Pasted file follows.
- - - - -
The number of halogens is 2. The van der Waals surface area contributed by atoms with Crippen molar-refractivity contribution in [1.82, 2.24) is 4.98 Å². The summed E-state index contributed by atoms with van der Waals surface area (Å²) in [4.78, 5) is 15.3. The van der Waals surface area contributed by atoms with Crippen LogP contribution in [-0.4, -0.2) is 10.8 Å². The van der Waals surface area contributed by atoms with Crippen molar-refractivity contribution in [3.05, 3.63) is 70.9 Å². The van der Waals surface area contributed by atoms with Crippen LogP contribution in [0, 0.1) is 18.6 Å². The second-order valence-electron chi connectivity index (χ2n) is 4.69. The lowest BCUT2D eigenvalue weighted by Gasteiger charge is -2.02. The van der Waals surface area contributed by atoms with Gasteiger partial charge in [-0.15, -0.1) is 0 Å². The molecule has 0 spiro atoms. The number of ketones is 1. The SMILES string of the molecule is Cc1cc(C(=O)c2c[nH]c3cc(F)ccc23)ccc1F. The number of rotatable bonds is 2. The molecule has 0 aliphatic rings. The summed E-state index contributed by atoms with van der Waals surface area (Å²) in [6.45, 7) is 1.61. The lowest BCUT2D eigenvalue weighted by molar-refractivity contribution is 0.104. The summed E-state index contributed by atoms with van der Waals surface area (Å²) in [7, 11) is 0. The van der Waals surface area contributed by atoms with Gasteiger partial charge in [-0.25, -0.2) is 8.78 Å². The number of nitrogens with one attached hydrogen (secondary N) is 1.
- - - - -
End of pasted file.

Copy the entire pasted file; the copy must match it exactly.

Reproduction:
The number of halogens is 2. The van der Waals surface area contributed by atoms with Crippen molar-refractivity contribution in [1.82, 2.24) is 4.98 Å². The summed E-state index contributed by atoms with van der Waals surface area (Å²) in [4.78, 5) is 15.3. The van der Waals surface area contributed by atoms with Crippen LogP contribution in [-0.4, -0.2) is 10.8 Å². The van der Waals surface area contributed by atoms with Crippen molar-refractivity contribution in [3.05, 3.63) is 70.9 Å². The van der Waals surface area contributed by atoms with Crippen LogP contribution in [0, 0.1) is 18.6 Å². The second-order valence-electron chi connectivity index (χ2n) is 4.69. The lowest BCUT2D eigenvalue weighted by Gasteiger charge is -2.02. The van der Waals surface area contributed by atoms with Gasteiger partial charge in [-0.15, -0.1) is 0 Å². The molecule has 0 spiro atoms. The number of ketones is 1. The SMILES string of the molecule is Cc1cc(C(=O)c2c[nH]c3cc(F)ccc23)ccc1F. The number of rotatable bonds is 2. The molecule has 0 aliphatic rings. The summed E-state index contributed by atoms with van der Waals surface area (Å²) in [6.45, 7) is 1.61. The lowest BCUT2D eigenvalue weighted by molar-refractivity contribution is 0.104. The summed E-state index contributed by atoms with van der Waals surface area (Å²) in [7, 11) is 0. The van der Waals surface area contributed by atoms with Gasteiger partial charge in [-0.25, -0.2) is 8.78 Å². The number of nitrogens with one attached hydrogen (secondary N) is 1.